In May 2017, SDVOSBs and VOSBs lodged another big win in their battle to enforce the statutory preferences for veteran-owned companies: the Court of Federal Claims held that the VA cannot buy products or services using the AbilityOne list without first applying the “rule of two” and determining whether qualified SDVOSBs or VOSBs are likely to bid.
But the AbilityOne vendor in question isn’t going down without a fight. It’s taking the case to the United States Court of Appeals for the Federal Circuit–and the Court of Federal Claims just issued a ruling staying its May decision pending the results of the appeal.
SDVOSB joint venture agreements will be required to look quite different after August 24, 2016. That’s when a new SBA regulation takes effect–and the new regulation overhauls (and expands upon) the required provisions for SDVOSB joint venture agreements.
The changes made by this proposed rule will affect joint ventures’ eligibility for SDVOSB contracts. It will be imperative that SDVOSBs understand that their old “template” JV agreements will be non-compliant after August 24, and that SDVOSBs and their joint venture partners carefully ensure that their subsequent joint venture agreements comply with all of the new requirements.
Yesterday was a huge victory for SDVOSBs and VOSBs, as the Supreme Court unanimously ruled that the VA’s “rule of two” is mandatory, and applies to all VA procurements – including GSA Schedule orders.
The Kingdomware decision has drawn news coverage and discussion from across the country. This special Kingdomware edition of the SmallGovCon Week In Review collects some of the many articles on this important precedent. Enjoy!
SDVOSBs, rejoice! Kingdomware Technologies has unanimously won its Supreme Court battle against the VA. The Court has held that the VA’s “rule of two” is mandatory and applies to all of the VA’s contracting determinations.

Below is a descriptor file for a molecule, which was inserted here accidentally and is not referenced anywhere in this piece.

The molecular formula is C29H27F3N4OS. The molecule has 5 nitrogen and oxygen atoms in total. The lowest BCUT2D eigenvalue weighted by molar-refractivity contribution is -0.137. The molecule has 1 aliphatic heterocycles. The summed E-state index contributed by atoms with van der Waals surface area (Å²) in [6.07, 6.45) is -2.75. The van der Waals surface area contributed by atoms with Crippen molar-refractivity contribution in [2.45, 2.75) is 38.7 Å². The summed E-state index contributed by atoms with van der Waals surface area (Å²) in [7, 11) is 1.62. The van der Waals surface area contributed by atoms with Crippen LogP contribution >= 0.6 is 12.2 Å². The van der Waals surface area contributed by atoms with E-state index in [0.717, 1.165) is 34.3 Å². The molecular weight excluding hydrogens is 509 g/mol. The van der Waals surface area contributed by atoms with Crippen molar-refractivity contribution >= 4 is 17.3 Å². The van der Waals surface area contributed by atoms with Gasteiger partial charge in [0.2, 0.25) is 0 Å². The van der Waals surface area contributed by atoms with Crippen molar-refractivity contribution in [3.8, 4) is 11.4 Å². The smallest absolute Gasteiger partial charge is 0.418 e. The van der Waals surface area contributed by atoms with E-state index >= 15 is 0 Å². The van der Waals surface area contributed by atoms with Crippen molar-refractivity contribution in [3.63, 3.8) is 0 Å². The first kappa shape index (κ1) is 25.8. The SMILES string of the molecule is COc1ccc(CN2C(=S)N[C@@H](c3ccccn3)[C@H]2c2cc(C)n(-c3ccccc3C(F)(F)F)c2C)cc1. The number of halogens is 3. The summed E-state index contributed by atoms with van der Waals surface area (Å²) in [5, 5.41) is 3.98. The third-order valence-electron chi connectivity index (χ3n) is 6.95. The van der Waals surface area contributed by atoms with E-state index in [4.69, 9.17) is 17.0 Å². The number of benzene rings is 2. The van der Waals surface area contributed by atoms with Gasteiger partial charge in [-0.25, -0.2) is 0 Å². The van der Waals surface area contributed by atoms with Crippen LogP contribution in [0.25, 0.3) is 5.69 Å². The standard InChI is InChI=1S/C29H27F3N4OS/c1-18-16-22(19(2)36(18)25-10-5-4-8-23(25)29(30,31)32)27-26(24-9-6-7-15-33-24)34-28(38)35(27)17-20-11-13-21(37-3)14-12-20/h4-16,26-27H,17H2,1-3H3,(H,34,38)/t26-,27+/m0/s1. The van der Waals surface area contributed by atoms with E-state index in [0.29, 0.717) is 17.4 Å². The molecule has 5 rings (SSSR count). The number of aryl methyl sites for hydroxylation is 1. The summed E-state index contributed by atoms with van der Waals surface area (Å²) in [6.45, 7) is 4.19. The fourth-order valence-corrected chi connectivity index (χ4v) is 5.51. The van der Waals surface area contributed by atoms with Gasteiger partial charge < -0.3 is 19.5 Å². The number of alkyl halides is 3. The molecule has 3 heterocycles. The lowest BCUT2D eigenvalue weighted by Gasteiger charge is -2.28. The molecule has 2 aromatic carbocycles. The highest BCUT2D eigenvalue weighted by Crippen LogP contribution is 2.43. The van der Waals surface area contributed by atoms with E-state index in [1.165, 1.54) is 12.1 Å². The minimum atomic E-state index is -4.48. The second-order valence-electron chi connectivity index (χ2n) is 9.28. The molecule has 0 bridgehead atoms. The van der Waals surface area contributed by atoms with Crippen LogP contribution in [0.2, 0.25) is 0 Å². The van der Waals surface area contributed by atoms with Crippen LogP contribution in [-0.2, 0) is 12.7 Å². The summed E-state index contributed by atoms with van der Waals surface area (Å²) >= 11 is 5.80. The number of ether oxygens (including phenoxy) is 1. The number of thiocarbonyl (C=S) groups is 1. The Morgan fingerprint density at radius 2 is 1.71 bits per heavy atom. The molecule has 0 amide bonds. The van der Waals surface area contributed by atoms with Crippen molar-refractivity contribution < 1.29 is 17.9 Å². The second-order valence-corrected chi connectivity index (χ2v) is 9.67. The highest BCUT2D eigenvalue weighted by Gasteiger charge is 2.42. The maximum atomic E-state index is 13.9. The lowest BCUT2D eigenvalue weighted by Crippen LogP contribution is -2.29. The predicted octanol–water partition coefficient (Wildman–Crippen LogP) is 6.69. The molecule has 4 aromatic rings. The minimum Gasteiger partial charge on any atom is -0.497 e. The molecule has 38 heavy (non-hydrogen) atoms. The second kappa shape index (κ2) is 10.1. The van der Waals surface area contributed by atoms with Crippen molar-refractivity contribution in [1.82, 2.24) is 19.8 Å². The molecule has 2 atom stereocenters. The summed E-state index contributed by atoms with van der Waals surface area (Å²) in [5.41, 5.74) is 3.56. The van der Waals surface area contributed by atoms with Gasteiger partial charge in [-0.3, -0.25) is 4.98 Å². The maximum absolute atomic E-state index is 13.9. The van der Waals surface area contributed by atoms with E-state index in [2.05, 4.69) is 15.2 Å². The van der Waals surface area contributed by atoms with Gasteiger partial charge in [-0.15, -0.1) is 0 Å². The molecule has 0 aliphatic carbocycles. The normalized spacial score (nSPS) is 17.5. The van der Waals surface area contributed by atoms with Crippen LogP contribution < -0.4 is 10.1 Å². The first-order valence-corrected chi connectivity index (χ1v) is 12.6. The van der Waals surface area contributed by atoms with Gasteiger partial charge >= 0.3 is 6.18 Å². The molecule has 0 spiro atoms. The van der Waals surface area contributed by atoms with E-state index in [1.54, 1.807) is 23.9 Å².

I’ll have much more analysis up on SmallGovCon in the coming hours. For now, congratulations to Kingdomware–and all SDVOSBs and VOSBs!
For me, the theme this week has been “rock stars.” I began the week with my friends at APTAC–the rock stars of procurement counseling. And last night, I enjoyed 3 1/2 hours of the rock stars of, well, rock stars, as Bruce Springsteen and the E Street Band played the Sprint Center in Kansas City.
Even as the refrain from “Badlands” keeps running through my head (not a bad thing!) I haven’t forgotten that it’s Friday–and that means it’s time for the SmallGovCon Week In Review. In this week’s edition, Samantha Bee offers a pointed but humorous take on the pace of progress for WOSBs, a contractor is accused of SDVOSB fraud in a $23 million case, the SBA is proposing to consolidate the SBIR and STTR Policy Directives, and much more.
Now that the calendar says March, I’m getting ready for March Madness. The basketball excitement is building here in Lawrence, home of the #1 ranked Jayhawks. Tomorrow, I’ll be at Allen Fieldhouse for the last home game of the season, and a farewell to senior standout Perry Ellis.
But don’t worry, I won’t let my excitement over March Madness deter me from bringing you our SmallGovCon Week In Review. This week’s collection of government contracts stories brings great news for WOSBs and EDWOSBs, an update on the abrupt cancellation of a major DHS contract, an effort to permit SDVOSBs to obtain disadvantaged status with the Department of Transportation, and much more.